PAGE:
As the nurse took the blood, Ana watched in fascination, and didn’t cry, not even a peep. Nurses crowded around in amazement and praised Ana, amazed that a four-year old wasn’t crying. Afterwards, she reported proudly to her teacher at kindergarten that it didn’t hurt at all.

Pain IS suggestible. Changing our vocabulary,  like in the Hypnobirthing method by calling contractions ‘surges’ or ‘expansions’ does make a huge difference in our perception of what we’re feeling! I’ve seen a mother coping well with labor and enjoying the strength in her body, using vocalization and making healthy noise….but the staff thought she wasn’t coping because they’re used to quiet women on epidurals. So the doctor came in and suggested that she might be needing an epidural because it sounded to him like she wasn’t coping, and he thought she might not be able to make it without pain relief. Instantly, under that barrage of unbelief and doubt, she wilted before my eyes, and the contractions got visibly much more painful. She said that an epidural hadn’t even crossed her mind before he said that, but after those words she got scared about the length of labor and couldn’t do it anymore. We had the epidural. The birth was still beautiful, with a joyous outcome, but I was left amazed at the power of those sentences spoken by one doctor. Now, I agree that there are situations where a mother does need an epidural, and for her it is a right and good choice. But in this case the possible complications were not worth it: she could have kept going as she was, NOT suffering, but experiencing the power of labor, without the risks that come with an epidural. It was not necessary. Words that made it necessary.

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When offering a woman an epidural at childbirth, in my experience, midwives and anesthesiologists  rarely explain all the side effects that accompany this form of pain relief. I feel this is very wrong, if women are purported to have ‘free choice’ for childbirth! That is why I am including this information on epidurals.

The main reason I try to avoid epidurals because of the increase likely hood of other interventions that may follow: epidurals commonly cause blood pressure to go down, so a saline IV is introduced. Another side effect is that contractions may then tail off, so pitocin (a synthetic hormone that stimulates contractions) is added. Contractions suddenly get very strong with pitocin use, which may cause the baby’s heart rate to drop…. etc. I have met midwives who believe that the epidural can help a woman who is fighting contractions relax, and allow the dilation to take place, and in some cases this might be true. In preparation to allow this to happen without resorting to drugs, you can practice pregnancy yoga, and/or look into hypnobirthing techniques to help yourself relax and let go.

Epidurals also stop the release of oxytocin by your brain – oxytocin is the body’s natural pain relief. (I wish it were  stronger too!) As pain increases, oxytocin levels increase too. As soon as pain goes up a notch, you may start to panic that you can’t cope, but if you can mentally get on top of the panic, you may find yourself coping better again in a few minutes as the oxytocin levels increase in response. It is also an important hormone for bonding with the baby, and for breastfeeding. It doesn’t mean you can’t bond or breastfeed after an epidural birth, but the intuitive response, from my experience, sometimes seems lower. I have had both kinds of births, and the cocktail of hormones and joy make one so high for weeks after a natural birth, as opposed to a birth with lots of interventions which leaves you feeling like a train has run over you, and instead of positive hormones your body has drugs to flush out.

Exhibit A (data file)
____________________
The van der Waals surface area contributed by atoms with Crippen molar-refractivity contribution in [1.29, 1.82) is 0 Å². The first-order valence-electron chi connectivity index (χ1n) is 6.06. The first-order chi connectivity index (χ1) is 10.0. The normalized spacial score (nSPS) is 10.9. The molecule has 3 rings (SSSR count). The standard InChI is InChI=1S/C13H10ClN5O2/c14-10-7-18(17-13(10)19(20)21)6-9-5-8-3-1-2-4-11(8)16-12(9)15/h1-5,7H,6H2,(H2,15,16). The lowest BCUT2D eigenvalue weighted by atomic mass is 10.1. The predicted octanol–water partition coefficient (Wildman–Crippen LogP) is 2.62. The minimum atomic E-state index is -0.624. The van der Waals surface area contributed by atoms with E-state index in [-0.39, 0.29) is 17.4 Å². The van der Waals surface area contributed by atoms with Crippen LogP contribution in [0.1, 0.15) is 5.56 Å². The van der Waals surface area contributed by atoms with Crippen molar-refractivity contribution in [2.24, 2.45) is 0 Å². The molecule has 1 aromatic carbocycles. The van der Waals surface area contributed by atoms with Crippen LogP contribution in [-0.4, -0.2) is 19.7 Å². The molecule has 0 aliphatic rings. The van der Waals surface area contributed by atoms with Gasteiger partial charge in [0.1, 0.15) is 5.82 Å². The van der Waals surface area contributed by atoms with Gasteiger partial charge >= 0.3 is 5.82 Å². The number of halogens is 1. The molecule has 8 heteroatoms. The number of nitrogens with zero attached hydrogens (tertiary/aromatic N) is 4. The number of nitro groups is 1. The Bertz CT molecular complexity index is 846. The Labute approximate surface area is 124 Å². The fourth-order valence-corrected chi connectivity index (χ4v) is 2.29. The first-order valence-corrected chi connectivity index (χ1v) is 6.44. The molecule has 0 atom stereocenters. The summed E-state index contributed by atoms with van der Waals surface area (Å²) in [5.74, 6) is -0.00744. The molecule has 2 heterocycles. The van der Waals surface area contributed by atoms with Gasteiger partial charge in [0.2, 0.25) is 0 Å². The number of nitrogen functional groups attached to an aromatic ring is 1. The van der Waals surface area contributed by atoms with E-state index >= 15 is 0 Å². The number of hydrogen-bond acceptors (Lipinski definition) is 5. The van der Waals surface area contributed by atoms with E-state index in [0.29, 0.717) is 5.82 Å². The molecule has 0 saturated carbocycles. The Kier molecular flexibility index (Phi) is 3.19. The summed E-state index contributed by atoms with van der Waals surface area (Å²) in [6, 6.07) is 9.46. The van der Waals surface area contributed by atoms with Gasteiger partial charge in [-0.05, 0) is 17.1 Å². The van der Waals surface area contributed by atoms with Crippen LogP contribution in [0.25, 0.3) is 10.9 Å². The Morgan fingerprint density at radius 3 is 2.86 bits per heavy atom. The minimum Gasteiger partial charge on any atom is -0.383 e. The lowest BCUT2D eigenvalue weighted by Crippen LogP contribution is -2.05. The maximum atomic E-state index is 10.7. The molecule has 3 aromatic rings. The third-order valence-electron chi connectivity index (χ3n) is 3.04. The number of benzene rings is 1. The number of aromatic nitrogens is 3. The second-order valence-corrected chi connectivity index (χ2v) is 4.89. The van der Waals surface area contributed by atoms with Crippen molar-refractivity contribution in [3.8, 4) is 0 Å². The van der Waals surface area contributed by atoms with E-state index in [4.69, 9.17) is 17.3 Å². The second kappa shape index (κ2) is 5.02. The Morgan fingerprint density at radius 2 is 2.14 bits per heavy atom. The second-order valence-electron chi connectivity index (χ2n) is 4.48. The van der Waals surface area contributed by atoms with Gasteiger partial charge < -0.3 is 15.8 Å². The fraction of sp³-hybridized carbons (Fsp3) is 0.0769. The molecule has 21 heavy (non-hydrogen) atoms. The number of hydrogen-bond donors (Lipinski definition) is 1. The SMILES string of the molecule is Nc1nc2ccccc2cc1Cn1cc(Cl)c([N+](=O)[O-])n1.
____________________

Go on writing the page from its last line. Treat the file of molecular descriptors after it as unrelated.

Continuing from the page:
It is rare, but things do go wrong with epidurals. The placement of the IV is in the space just before entering the dura, the which protects the center of your spine where spinal fluid flows up to the brain. If the placement is wrong and the dura is punctured, spinal fluid leaks out and the result is an excruciating headache that may last for days or even weeks – severely interrupting the crucial period for bonding and learning breastfeeding techniques. (Dura puncture rate between 1 and 5 cases out of 100. See below for source.)  Another rare occurrence is when the epidural is only partially effective, meaning one half of the body is pain free while the other half feels everything. Sometimes it’s only a small patch of stomach that can still feel pain – but unfortunately, since the oxytocin (natural pain reliever) in the brain has been switched off, the pain in that one spot is even MORE excruciating than before, which can be very distressing for the mother, especially since she has been looking forward to being pain free.  The NHS suggests that 1 of 6 epidurals is unsatisfactory.

Now, if you do decide to have an epidural,  you can rest assured that you know all the side effects and that you are going into this with eyes wide open. Whatever you do, do NOT feel guilty or like a failure. Every woman’s pain is different, and modern medicine does have huge benefits when properly used. You have a free choice, you do not need anyone’s permission or approval here. If an epidural is what you need to give birth without fear, and welcome your child with joy, then take it. It is important not to bear guilt afterwards.

The ultimate goal is to be able to give birth in full knowledge of the miracle, the holy moment when the breath of life enters your child’s body and you gaze at each other, eye to eye. Embrace the experience!

Management of Accidental Dural Puncture and Subsequent Headache
By Stephanie Goodman, M .D. , Associate Clinical Professor of Anesthesiology, Department of
Anesthesia, Colum bia Presbyterian Medical Center, New York, New York

Epidural analgesia in labour St Mary’s NHS Trust